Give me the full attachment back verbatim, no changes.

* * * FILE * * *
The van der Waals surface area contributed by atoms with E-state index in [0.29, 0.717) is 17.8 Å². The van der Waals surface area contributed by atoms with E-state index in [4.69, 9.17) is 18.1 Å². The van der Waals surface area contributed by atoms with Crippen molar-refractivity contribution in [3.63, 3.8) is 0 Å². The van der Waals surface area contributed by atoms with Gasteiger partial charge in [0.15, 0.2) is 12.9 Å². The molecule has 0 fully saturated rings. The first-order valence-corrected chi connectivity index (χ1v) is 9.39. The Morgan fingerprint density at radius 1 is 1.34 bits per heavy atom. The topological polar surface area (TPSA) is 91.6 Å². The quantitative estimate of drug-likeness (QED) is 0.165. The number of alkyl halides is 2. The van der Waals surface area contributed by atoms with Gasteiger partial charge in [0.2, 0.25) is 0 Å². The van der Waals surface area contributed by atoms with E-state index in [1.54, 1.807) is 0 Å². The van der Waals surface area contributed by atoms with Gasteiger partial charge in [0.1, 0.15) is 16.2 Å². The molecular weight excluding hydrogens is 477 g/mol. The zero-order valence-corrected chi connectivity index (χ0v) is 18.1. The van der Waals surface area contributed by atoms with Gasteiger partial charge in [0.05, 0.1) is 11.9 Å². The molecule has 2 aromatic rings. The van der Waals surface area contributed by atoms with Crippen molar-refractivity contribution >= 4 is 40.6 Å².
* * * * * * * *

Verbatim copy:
The van der Waals surface area contributed by atoms with E-state index in [0.29, 0.717) is 17.8 Å². The van der Waals surface area contributed by atoms with E-state index in [4.69, 9.17) is 18.1 Å². The van der Waals surface area contributed by atoms with Crippen molar-refractivity contribution in [3.63, 3.8) is 0 Å². The van der Waals surface area contributed by atoms with Gasteiger partial charge in [0.15, 0.2) is 12.9 Å². The molecule has 0 fully saturated rings. The first-order valence-corrected chi connectivity index (χ1v) is 9.39. The Morgan fingerprint density at radius 1 is 1.34 bits per heavy atom. The topological polar surface area (TPSA) is 91.6 Å². The quantitative estimate of drug-likeness (QED) is 0.165. The number of alkyl halides is 2. The van der Waals surface area contributed by atoms with Gasteiger partial charge in [0.2, 0.25) is 0 Å². The van der Waals surface area contributed by atoms with E-state index in [1.54, 1.807) is 0 Å². The van der Waals surface area contributed by atoms with Gasteiger partial charge in [0.1, 0.15) is 16.2 Å². The molecular weight excluding hydrogens is 477 g/mol. The zero-order valence-corrected chi connectivity index (χ0v) is 18.1. The van der Waals surface area contributed by atoms with Gasteiger partial charge in [0.05, 0.1) is 11.9 Å². The molecule has 2 aromatic rings. The van der Waals surface area contributed by atoms with Crippen molar-refractivity contribution >= 4 is 40.6 Å².